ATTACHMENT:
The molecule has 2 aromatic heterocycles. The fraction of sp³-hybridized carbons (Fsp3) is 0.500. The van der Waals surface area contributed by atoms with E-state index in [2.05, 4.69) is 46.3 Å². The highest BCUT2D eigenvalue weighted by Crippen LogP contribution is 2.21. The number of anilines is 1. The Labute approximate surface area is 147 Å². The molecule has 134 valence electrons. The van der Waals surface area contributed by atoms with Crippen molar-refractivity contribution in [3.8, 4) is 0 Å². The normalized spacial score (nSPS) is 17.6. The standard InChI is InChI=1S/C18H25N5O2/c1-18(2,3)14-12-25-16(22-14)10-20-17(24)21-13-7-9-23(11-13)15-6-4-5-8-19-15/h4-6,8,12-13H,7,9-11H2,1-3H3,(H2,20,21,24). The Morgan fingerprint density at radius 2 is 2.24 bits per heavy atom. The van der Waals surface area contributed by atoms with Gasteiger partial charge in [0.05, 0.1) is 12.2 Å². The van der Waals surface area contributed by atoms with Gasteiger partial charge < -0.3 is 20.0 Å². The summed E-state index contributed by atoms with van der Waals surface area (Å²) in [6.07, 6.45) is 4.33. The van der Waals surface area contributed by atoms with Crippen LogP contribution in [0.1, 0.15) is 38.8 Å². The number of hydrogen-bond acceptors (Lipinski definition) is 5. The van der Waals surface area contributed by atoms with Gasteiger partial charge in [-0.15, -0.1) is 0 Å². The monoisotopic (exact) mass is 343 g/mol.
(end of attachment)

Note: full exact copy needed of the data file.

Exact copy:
The molecule has 2 aromatic heterocycles. The fraction of sp³-hybridized carbons (Fsp3) is 0.500. The van der Waals surface area contributed by atoms with E-state index in [2.05, 4.69) is 46.3 Å². The highest BCUT2D eigenvalue weighted by Crippen LogP contribution is 2.21. The number of anilines is 1. The Labute approximate surface area is 147 Å². The molecule has 134 valence electrons. The van der Waals surface area contributed by atoms with Crippen molar-refractivity contribution in [3.8, 4) is 0 Å². The normalized spacial score (nSPS) is 17.6. The standard InChI is InChI=1S/C18H25N5O2/c1-18(2,3)14-12-25-16(22-14)10-20-17(24)21-13-7-9-23(11-13)15-6-4-5-8-19-15/h4-6,8,12-13H,7,9-11H2,1-3H3,(H2,20,21,24). The Morgan fingerprint density at radius 2 is 2.24 bits per heavy atom. The van der Waals surface area contributed by atoms with Gasteiger partial charge in [0.05, 0.1) is 12.2 Å². The van der Waals surface area contributed by atoms with Gasteiger partial charge < -0.3 is 20.0 Å². The summed E-state index contributed by atoms with van der Waals surface area (Å²) in [6.07, 6.45) is 4.33. The van der Waals surface area contributed by atoms with Crippen LogP contribution in [0.1, 0.15) is 38.8 Å². The number of hydrogen-bond acceptors (Lipinski definition) is 5. The van der Waals surface area contributed by atoms with Gasteiger partial charge in [-0.15, -0.1) is 0 Å². The monoisotopic (exact) mass is 343 g/mol.